Special One (Bonus DVD)
DVD + Audio CD
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Their studio output hampered by label turmoil for the better part of a decade, the veterans in Cheap Trick instead focused on burnishing their history and stellar live reputation with 1999's Music for Hangovers and 2001's Silver. But that back-to-the-future tack hardly heralded their descent into nostalgic act, as this warm surprise of a studio album reaffirms on virtually every track. Largely sidestepping the blistering pop thrash and hook-filled acoustic ballads that have long tempted stereotyping, the Trick has produced arguably the most texturally intriguing album of their long career, a forceful reminder of the true depth of their talents and breadth of eclectic influences. The opening single, "Scent of a Woman," goes from simmer to boil in record time, while "Too Much" and the title track give a Trick spins on late '60s UK psych-pop. From there, they seem to consciously tip their hats to the growing cadre of young pop and alt stars who claim them as inspirations, with the help of Chris Shaw and guest fellow producers Jack Douglas (Aerosmith and the first CT album) and Steve Albini (the sexed-up minimalism of "Low Life in High Heels" and encroaching darkness of "Sorry, Boy"). This is an album spawned by four lifelong love affairs with rock's disparate possibilities--and a special one, indeed. --Jerry McCulley
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Top Customer Reviews
The DVD special that came with the CD also contains some pretty good stuff on it.
If there is a criticism I would have on this CD is the order of the songs; I have always preferred the harder and less refined stuff leading off a CD with the more sentimental or softer songs later, and this one does the opposite. But tht is a pretty minor point in an otherwise solid CD from a great band.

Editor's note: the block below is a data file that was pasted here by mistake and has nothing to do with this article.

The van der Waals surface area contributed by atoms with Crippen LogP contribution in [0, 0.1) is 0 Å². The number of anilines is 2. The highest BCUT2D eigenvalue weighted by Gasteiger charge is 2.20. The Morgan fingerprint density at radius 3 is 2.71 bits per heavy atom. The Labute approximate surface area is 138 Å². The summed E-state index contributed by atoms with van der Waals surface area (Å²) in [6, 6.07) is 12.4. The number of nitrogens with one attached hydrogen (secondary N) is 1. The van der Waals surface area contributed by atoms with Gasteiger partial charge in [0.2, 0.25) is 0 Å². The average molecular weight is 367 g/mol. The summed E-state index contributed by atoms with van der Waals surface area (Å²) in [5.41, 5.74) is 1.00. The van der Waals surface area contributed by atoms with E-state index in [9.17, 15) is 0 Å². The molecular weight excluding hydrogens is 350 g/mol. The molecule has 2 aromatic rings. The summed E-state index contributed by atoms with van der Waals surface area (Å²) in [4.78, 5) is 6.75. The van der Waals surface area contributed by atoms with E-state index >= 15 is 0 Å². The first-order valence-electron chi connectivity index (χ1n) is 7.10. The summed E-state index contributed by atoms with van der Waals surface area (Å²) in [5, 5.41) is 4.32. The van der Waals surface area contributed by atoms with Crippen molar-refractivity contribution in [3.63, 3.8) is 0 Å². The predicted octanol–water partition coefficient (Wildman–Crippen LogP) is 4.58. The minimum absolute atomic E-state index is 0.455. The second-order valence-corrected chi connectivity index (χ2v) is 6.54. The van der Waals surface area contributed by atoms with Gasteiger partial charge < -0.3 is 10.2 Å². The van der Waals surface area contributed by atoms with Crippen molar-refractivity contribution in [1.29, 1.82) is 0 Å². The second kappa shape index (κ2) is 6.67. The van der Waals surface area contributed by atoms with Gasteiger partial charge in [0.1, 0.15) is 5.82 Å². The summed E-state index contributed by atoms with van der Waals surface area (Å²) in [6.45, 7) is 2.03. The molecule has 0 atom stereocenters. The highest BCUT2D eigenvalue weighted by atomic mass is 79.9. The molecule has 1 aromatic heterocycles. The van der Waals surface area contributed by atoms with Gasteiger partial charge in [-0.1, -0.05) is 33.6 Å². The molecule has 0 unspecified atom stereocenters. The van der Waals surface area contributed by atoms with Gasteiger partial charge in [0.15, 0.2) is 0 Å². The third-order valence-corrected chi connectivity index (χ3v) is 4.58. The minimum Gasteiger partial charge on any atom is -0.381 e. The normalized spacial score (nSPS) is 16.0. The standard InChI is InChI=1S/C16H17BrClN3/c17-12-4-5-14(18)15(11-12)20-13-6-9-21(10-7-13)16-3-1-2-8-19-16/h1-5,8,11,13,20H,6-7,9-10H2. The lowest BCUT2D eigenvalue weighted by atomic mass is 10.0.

Beginning with Side 2 of All Shook Up, however, the band's studio efforts during the 1980s and the first half of the 90s were inconsistent. The band certainly had its moments ("She's Tight" and "If You Want My Love" from 1982's One on One, "Tonight It's You" from 1985's Standing on the Edge, and "Heaven's Falling" and "I Can't Take It" from 1983's Next Position Please are notable examples), but these bright spots were counterbalanced by increasingly formulaic songwriting as well as clattery production attributable to a variety of producers.
In 1997, however, CT roared back to life with a strong collection of tunes on the self-titled Cheap Trick. Now the band has released Special One, its first studio effort since CT '97. Happily, Special One picks up right where CT 97 left off. "Scent of a Woman" kicks things off with a bang. "Too Much," "Pop Drone" and "My Obsession" are more than worthy additions to the Cheap Trick pantheon of catchy songs with killer hooks. Robin Zander, the most underappreciated vocalist in rock and roll, is in fine form here, and the songwriting (shared by guitarist Rick Neilsen, Zander and bassist Tom Petersson) is as balanced and nuanced as just about anything CT has done since the 70s. The inclusion of a couple of throw-in tunes at the end of the disc brings the grade down a tad, but overall this is a fine collection of songs from a band that is starting to reap the recognition and praise that it so richly deserves.
CT's live albums (particularly the classic At Budokan) and its first four studio albums are still the way to go if you're looking to delve into this band, but Special One is definitely a keeper too. In fact, I'll go so far as to say that this is CT's best studio album since 1983's Next Position Please and perhaps their best since (gulp) the classic Heaven Tonight.